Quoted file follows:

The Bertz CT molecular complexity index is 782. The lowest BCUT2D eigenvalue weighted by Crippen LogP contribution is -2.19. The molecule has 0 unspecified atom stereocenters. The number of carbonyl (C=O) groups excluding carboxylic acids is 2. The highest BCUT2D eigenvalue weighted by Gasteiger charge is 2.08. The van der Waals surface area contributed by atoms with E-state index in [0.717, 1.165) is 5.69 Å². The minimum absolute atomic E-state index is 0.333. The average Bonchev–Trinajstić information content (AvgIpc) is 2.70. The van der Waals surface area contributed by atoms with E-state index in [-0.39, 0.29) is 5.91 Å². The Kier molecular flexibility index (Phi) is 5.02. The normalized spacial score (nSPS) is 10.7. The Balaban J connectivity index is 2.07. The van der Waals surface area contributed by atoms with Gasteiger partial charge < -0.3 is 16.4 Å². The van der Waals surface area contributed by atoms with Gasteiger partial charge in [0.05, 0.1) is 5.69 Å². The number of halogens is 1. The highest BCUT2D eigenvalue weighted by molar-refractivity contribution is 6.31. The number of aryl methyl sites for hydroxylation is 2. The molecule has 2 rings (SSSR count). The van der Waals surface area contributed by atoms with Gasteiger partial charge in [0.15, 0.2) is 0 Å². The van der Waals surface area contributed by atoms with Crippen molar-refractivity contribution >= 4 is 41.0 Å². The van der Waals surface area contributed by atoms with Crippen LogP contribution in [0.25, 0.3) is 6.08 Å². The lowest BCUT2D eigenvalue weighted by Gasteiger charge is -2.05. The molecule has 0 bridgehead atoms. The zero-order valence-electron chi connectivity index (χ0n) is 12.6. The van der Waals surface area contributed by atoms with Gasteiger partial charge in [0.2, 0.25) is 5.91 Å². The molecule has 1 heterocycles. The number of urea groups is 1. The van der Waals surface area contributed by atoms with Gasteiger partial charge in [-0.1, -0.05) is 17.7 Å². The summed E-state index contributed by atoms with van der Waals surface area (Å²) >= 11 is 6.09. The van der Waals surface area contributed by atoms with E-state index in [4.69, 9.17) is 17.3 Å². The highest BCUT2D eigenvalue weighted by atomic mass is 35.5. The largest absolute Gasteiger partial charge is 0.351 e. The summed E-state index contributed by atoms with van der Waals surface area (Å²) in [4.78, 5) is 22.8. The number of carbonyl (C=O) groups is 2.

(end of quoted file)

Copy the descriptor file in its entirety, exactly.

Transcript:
The Bertz CT molecular complexity index is 782. The lowest BCUT2D eigenvalue weighted by Crippen LogP contribution is -2.19. The molecule has 0 unspecified atom stereocenters. The number of carbonyl (C=O) groups excluding carboxylic acids is 2. The highest BCUT2D eigenvalue weighted by Gasteiger charge is 2.08. The van der Waals surface area contributed by atoms with E-state index in [0.717, 1.165) is 5.69 Å². The minimum absolute atomic E-state index is 0.333. The average Bonchev–Trinajstić information content (AvgIpc) is 2.70. The van der Waals surface area contributed by atoms with E-state index in [-0.39, 0.29) is 5.91 Å². The Kier molecular flexibility index (Phi) is 5.02. The normalized spacial score (nSPS) is 10.7. The Balaban J connectivity index is 2.07. The van der Waals surface area contributed by atoms with Gasteiger partial charge < -0.3 is 16.4 Å². The van der Waals surface area contributed by atoms with Gasteiger partial charge in [0.05, 0.1) is 5.69 Å². The number of halogens is 1. The highest BCUT2D eigenvalue weighted by molar-refractivity contribution is 6.31. The number of aryl methyl sites for hydroxylation is 2. The molecule has 2 rings (SSSR count). The van der Waals surface area contributed by atoms with Gasteiger partial charge in [0.15, 0.2) is 0 Å². The van der Waals surface area contributed by atoms with Crippen molar-refractivity contribution >= 4 is 41.0 Å². The van der Waals surface area contributed by atoms with Crippen LogP contribution in [0.25, 0.3) is 6.08 Å². The lowest BCUT2D eigenvalue weighted by Gasteiger charge is -2.05. The molecule has 0 bridgehead atoms. The zero-order valence-electron chi connectivity index (χ0n) is 12.6. The van der Waals surface area contributed by atoms with Gasteiger partial charge in [0.2, 0.25) is 5.91 Å². The molecule has 1 heterocycles. The number of urea groups is 1. The van der Waals surface area contributed by atoms with Gasteiger partial charge in [-0.1, -0.05) is 17.7 Å². The summed E-state index contributed by atoms with van der Waals surface area (Å²) >= 11 is 6.09. The van der Waals surface area contributed by atoms with E-state index in [4.69, 9.17) is 17.3 Å². The highest BCUT2D eigenvalue weighted by atomic mass is 35.5. The largest absolute Gasteiger partial charge is 0.351 e. The summed E-state index contributed by atoms with van der Waals surface area (Å²) in [4.78, 5) is 22.8. The number of carbonyl (C=O) groups is 2.